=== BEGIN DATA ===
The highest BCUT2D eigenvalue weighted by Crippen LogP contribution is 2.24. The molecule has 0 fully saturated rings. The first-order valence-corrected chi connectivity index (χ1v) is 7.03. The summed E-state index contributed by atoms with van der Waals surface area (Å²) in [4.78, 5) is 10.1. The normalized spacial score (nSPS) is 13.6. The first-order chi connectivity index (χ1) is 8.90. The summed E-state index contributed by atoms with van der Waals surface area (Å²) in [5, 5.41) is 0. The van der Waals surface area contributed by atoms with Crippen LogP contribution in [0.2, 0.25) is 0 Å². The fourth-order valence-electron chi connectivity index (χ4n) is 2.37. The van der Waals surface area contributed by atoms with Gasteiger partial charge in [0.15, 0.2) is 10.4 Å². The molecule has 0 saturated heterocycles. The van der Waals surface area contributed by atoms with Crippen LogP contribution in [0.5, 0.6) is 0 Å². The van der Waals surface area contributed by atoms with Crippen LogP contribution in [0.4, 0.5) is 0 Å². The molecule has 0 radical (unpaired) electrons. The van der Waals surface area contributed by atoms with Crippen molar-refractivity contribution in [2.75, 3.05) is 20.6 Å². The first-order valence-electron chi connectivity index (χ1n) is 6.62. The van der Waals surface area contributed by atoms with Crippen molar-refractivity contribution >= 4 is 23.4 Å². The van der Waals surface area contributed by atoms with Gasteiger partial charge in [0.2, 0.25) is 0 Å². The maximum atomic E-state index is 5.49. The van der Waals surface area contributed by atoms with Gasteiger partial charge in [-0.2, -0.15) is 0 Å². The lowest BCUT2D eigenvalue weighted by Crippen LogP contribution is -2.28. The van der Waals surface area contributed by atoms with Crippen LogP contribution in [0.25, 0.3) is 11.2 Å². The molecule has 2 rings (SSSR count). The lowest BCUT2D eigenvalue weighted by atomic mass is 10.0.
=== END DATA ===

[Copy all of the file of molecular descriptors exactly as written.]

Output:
The highest BCUT2D eigenvalue weighted by Crippen LogP contribution is 2.24. The molecule has 0 fully saturated rings. The first-order valence-corrected chi connectivity index (χ1v) is 7.03. The summed E-state index contributed by atoms with van der Waals surface area (Å²) in [4.78, 5) is 10.1. The normalized spacial score (nSPS) is 13.6. The first-order chi connectivity index (χ1) is 8.90. The summed E-state index contributed by atoms with van der Waals surface area (Å²) in [5, 5.41) is 0. The van der Waals surface area contributed by atoms with Crippen LogP contribution in [0.2, 0.25) is 0 Å². The fourth-order valence-electron chi connectivity index (χ4n) is 2.37. The van der Waals surface area contributed by atoms with Gasteiger partial charge in [0.15, 0.2) is 10.4 Å². The molecule has 0 saturated heterocycles. The van der Waals surface area contributed by atoms with Crippen LogP contribution in [0.5, 0.6) is 0 Å². The van der Waals surface area contributed by atoms with Crippen LogP contribution in [0.4, 0.5) is 0 Å². The molecule has 0 radical (unpaired) electrons. The van der Waals surface area contributed by atoms with Crippen molar-refractivity contribution in [2.75, 3.05) is 20.6 Å². The first-order valence-electron chi connectivity index (χ1n) is 6.62. The van der Waals surface area contributed by atoms with Crippen molar-refractivity contribution >= 4 is 23.4 Å². The van der Waals surface area contributed by atoms with Gasteiger partial charge in [0.2, 0.25) is 0 Å². The maximum atomic E-state index is 5.49. The van der Waals surface area contributed by atoms with Gasteiger partial charge in [-0.2, -0.15) is 0 Å². The lowest BCUT2D eigenvalue weighted by Crippen LogP contribution is -2.28. The van der Waals surface area contributed by atoms with Crippen LogP contribution in [0.25, 0.3) is 11.2 Å². The molecule has 2 rings (SSSR count). The lowest BCUT2D eigenvalue weighted by atomic mass is 10.0.